#9 Jan 22nd, 2011, 20:39
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Hi kshil,
Thanks for your suggestion. You are right that a point and shoot would be wastage of money if I go for different lenses. Though the point and shoot gives 24-840 mm, I'm doubtful about the quality of the pictures. My future plan is to upgrade to a 18-105 mm or may be 55-300 mm. So, if I buy a D3100 will it be suitable for this lens upgradation???

The price you posted for D90 is really cheap. Recently my purchased it from grey market. He paid around 45k.
#10 Jan 22nd, 2011, 20:43
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Quote:
Originally Posted by fsg View Post Nonsense disadvantage of slow shutter speeds

Shutter speeds are set

I think you are confusing lag ,when you press the take button,to when the image is actually recorded.

This is improving all the time and when comparing models do check the figures out, esp in point and shoot /bridge camersa
shutter lag indeed... thanks for pointing that out.. I have a Canon G9 btw great camera...
#11 Jan 22nd, 2011, 21:38
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Yes Point and Shoot is an extreme convenience with its size, cost and the range it provides but if you talk about quality obviously you would get much better result with a tele prime and even with a tele zoom specially if you go for low light shooting.

I haven't used D3100, so not sure about the result specific to it but now been using Nikon for almost 10 years and it never let me down with any body or lens. So don't hesitate to start with D3100 unless you get certain specific negative feedbacks on it. 18-105 or 55-300 shouldn't go wrong with it. I believe you should be more careful in choosing lens than body as body can be sold later where as lens usually be with you for long. Consider investing more on FX lens if you ever even dream of moving to a full sensor from DX format sensor. Also considering convenience and problems of changing lens due to dust in Indian context, it definitely makes sense to invest in longer zoom range than 2 separate lens even though it is a costly alternative. 28-300 may be costlier than getting 24-120/24-85 and 70-300 but probably worth considering.
#12 Jan 22nd, 2011, 22:29
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#12
Changing lenses isn't the only issue. Point-and-shoot cameras have tiny sensors the size of a nail head, and thus don't pick up much light; the lenses aren't as good because they are so small; they also have other disadvantages such as shutter lag (already mentioned). The ads only mention pixels but no one needs so many pixels.

But SLR (single-lens reflex) cameras are a poor solution. These use mirrors that send the through-the-lens image to the viewfinder; the mirror moves away when you press the shutter, to allow the light to reach the sensor. This made a lot of sense with film because there is no other way to see exactly what the film sees. It makes zero sense with digital sensors because you can easily see what it sees (either on the screen or on an electronic (not optical) viewfinder).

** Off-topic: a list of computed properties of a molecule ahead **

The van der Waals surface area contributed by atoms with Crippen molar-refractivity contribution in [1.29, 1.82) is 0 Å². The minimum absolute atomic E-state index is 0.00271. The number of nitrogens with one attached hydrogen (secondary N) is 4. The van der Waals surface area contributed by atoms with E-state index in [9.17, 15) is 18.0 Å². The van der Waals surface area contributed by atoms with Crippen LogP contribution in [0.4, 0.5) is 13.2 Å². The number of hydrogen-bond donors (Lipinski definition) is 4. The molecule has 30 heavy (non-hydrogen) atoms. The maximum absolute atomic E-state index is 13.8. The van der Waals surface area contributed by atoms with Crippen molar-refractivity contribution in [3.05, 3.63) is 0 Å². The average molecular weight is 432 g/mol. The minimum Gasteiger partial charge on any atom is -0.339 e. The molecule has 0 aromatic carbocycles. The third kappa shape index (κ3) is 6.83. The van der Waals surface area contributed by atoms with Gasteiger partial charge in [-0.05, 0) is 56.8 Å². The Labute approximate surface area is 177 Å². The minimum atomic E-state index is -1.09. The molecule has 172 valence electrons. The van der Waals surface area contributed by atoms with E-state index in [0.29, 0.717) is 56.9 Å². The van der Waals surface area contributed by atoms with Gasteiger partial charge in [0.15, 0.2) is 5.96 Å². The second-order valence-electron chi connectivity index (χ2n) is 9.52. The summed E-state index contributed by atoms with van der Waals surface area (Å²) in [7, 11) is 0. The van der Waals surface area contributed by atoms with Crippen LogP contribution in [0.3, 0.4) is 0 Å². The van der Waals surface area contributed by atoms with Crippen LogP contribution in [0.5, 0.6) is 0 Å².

The moving mechanical mirror adds size, weight and time; thousands of pretend-professional photographers use digital SLR cameras, but it is simply collective insanity.

There are cameras with large(r) sensors but without mechanical mirrors. There are premium point-and-shoot cameras such as the Canon S95 ($400); there are micro-four-thirds cameras such as the Olympus e-PL2 ($600); and Sony makes a large-sensor NEX line of cameras. The latter two types have interchangeable lenses and are significantly bigger/heavier than a point-and-shoot, but significantly lighter/smaller than an SLR. Your photos will be much better and you'll almost never need a flash. (Many of these also take HD video.)
#13 Jan 22nd, 2011, 23:03
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#13
Quote:
Originally Posted by Dhrubatara View Post Hi,

I'm really confused.....

At present I'm using a film SLR camera. Now, I want to upgrade to digital. But my budget is not so high. So, I can't buy a professional DSLR camera. In my budget, I can buy a high-end point and shoot digital camera e.g. P100 or SX30 IS. But with the same amount of money I can buy an Entry Level DSLR e.g. 1000D or D3100.

Please suggest what should I do???
Had the same concerns , i went ahead and bought myself a D3000 .
Yes i will get limited features compared to a PRO DSLR but once i build my kit of lenses then i will change the body .

On the other hand if you have a good P&S you can always slip it into the bag and use it easily .

See what fits your need , both options are not bad .
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#14 Jan 23rd, 2011, 00:02
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My budget can permit me to buy a D3100 or a SX30 is.
But I was just not sure about the entry level dslr perfomance.
#15 Jan 23rd, 2011, 00:07
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@RPG: I was just thinking about the sensor size. I've heard that the point and shoot cameras have very small sensors compared to DSLRs. My concern is the picture quality. I've also heard that the pixel is a marketing gimmick of the camera manufacturers. So, what about Canon SX 30 is...any idea?